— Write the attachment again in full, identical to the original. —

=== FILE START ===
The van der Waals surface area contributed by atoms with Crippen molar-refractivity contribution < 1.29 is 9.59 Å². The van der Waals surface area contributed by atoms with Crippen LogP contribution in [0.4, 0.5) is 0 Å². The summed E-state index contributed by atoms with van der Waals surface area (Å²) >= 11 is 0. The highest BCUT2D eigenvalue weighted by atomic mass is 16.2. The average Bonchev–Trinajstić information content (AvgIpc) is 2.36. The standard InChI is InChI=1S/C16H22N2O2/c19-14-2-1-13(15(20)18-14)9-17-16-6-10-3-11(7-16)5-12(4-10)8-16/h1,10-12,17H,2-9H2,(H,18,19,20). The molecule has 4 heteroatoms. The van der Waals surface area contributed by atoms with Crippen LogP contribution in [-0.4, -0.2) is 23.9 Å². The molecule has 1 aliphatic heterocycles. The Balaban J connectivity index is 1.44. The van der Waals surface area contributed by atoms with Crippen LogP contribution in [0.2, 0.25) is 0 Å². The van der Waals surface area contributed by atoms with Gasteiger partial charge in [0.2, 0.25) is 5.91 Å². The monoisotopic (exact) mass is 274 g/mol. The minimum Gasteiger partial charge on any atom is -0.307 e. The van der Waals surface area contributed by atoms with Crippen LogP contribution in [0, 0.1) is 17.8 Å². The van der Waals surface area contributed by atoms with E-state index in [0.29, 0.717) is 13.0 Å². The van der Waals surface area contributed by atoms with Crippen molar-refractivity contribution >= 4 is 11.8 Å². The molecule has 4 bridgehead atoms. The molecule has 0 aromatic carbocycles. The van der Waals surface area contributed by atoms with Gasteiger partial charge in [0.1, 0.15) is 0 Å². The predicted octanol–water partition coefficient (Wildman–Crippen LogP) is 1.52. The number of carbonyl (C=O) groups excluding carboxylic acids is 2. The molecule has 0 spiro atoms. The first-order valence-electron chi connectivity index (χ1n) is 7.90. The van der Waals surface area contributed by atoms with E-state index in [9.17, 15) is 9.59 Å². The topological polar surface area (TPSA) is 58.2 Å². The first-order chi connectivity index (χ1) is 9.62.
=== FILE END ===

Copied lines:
The van der Waals surface area contributed by atoms with Crippen molar-refractivity contribution < 1.29 is 9.59 Å². The van der Waals surface area contributed by atoms with Crippen LogP contribution in [0.4, 0.5) is 0 Å². The summed E-state index contributed by atoms with van der Waals surface area (Å²) >= 11 is 0. The highest BCUT2D eigenvalue weighted by atomic mass is 16.2. The average Bonchev–Trinajstić information content (AvgIpc) is 2.36. The standard InChI is InChI=1S/C16H22N2O2/c19-14-2-1-13(15(20)18-14)9-17-16-6-10-3-11(7-16)5-12(4-10)8-16/h1,10-12,17H,2-9H2,(H,18,19,20). The molecule has 4 heteroatoms. The van der Waals surface area contributed by atoms with Crippen LogP contribution in [-0.4, -0.2) is 23.9 Å². The molecule has 1 aliphatic heterocycles. The Balaban J connectivity index is 1.44. The van der Waals surface area contributed by atoms with Crippen LogP contribution in [0.2, 0.25) is 0 Å². The van der Waals surface area contributed by atoms with Gasteiger partial charge in [0.2, 0.25) is 5.91 Å². The monoisotopic (exact) mass is 274 g/mol. The minimum Gasteiger partial charge on any atom is -0.307 e. The van der Waals surface area contributed by atoms with Crippen LogP contribution in [0, 0.1) is 17.8 Å². The van der Waals surface area contributed by atoms with E-state index in [0.29, 0.717) is 13.0 Å². The van der Waals surface area contributed by atoms with Crippen molar-refractivity contribution >= 4 is 11.8 Å². The molecule has 4 bridgehead atoms. The molecule has 0 aromatic carbocycles. The van der Waals surface area contributed by atoms with Gasteiger partial charge in [0.1, 0.15) is 0 Å². The predicted octanol–water partition coefficient (Wildman–Crippen LogP) is 1.52. The number of carbonyl (C=O) groups excluding carboxylic acids is 2. The molecule has 0 spiro atoms. The first-order valence-electron chi connectivity index (χ1n) is 7.90. The van der Waals surface area contributed by atoms with E-state index in [9.17, 15) is 9.59 Å². The topological polar surface area (TPSA) is 58.2 Å². The first-order chi connectivity index (χ1) is 9.62.